Information Commissioner rebukes CBA in wake of data loss incidents


The Commonwealth Bank of Australia (CBA) will revamp its data management, retention policies, procedures and controls under a court-enforceable undertaking signed in the wake of two privacy incidents which placed nearly 20 million customer records at risk of exposure.

CBA’s pledge follows inquiries by the Office of the Australian Information Commissioner (OAIC) into the bank’s privacy practices which covered the disappearance of magnetic tapes holding nearly 20 million customer records in 2016, and another incident in 2018 involving unauthorised staff access to systems containing life insurance customers’ private data.

“Our inquiries identified deficiencies in CBA’s management of personal information, specifically its internal access controls and approach to retention and destruction,” said Angelene Falk, the OAIC and Privacy Commissioner.

In its investigations, the OAIC also factored in a report by APRA which noted CBA’s “reactive” approach in managing risks and compliance issues, which was condemned by Falk as failing to meet community expectations and requirements under the Privacy Act 1988.

“When an organisation is entrusted with our personal information, access must be limited to a need-to-know basis and the data must not be kept past its use-by date,” Falk said.

CBA, Australia’s largest bank by assets, claims it has yet to find evidence suggesting customers’ personal information has been compromised or wrongfully accessed following the two incidents.

Nevertheless, data protection remains a priority for CBA, according to its Group Chief Risk Officer Nigel Williams, who in a statement said the bank’s voluntary undertaking demonstrates its commitment to upholding customers’ privacy.

“We continue to take action to address issues, earn trust and be a better bank for our customers,” Williams said.

“This includes proactively engaging with our regulators to ensure we continue to build better systems, processes and controls to manage the personal information of our customers.”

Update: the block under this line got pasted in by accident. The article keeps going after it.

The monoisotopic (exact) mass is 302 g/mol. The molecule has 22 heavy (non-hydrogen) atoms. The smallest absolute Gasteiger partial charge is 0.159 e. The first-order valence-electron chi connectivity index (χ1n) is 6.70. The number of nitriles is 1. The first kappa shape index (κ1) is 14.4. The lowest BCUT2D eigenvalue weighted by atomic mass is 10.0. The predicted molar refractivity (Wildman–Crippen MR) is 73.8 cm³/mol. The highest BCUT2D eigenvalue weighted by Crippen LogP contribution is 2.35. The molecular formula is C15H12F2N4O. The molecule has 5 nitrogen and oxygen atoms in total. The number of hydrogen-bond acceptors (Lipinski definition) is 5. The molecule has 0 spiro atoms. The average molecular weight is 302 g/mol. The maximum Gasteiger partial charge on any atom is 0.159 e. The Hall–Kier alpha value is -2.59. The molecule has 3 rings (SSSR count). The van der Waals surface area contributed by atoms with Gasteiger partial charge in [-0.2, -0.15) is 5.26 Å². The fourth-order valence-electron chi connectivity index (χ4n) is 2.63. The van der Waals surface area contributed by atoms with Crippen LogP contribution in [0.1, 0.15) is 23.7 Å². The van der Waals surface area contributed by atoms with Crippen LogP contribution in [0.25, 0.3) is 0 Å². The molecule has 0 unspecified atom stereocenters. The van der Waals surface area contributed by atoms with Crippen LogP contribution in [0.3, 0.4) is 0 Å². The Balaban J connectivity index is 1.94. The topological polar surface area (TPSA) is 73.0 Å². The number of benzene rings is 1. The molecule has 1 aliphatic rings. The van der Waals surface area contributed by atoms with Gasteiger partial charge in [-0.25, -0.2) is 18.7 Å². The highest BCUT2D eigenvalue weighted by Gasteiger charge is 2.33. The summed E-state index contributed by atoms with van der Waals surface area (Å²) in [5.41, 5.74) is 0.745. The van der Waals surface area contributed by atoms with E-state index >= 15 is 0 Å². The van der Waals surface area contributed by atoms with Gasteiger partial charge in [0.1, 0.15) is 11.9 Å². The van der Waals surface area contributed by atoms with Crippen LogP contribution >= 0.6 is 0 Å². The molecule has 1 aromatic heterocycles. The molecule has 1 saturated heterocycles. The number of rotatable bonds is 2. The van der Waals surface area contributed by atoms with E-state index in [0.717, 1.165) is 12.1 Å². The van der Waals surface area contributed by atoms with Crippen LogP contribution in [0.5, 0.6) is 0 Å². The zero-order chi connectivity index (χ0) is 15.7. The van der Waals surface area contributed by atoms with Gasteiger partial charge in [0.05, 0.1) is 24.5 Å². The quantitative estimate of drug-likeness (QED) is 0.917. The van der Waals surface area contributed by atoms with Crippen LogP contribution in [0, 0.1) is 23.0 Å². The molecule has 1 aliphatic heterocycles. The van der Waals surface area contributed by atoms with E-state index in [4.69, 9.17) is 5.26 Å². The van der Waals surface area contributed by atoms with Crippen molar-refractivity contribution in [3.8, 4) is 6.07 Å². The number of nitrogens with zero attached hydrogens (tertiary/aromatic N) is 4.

An independent external reviewer will oversee CBA’s binding commitment and ensure future compliance, with input from the OAIC – who may step in at any time the bank is found not fully compliant with the terms of its undertaking.

“This matter should send a sharp reminder to all organisations that data holdings must have a clearly defined retention period and should be securely destroyed or de-identified when no longer needed,” Commissioner Falk warned, stressing that similar standards must be enforced when outsourcing to external service providers as well.

CBA has 90 days to present a roadmap to the OAIC to meet its contractual obligations. The roadmap should include reviewing policies, procedures, and retention standards, as well as a facility to train staff in enforcing compliance and a process to audit technology systems to safeguard appropriate data access.

The bank’s binding pledge aligns with the OAIC’s manifesto to regulate data handling practices within the financial services industry, which includes enforcing the Notifiable Data Breach (NDB) scheme, implemented last February, which compels organisations to alert the Privacy Commissioner and relevant stakeholders within 30 days of an identified breach.

In the year up to March 2019, the OAIC saw a cumulative 964 data breach notifications – a staggering nine-fold increase in notifications received in the 2016-2017 financial year.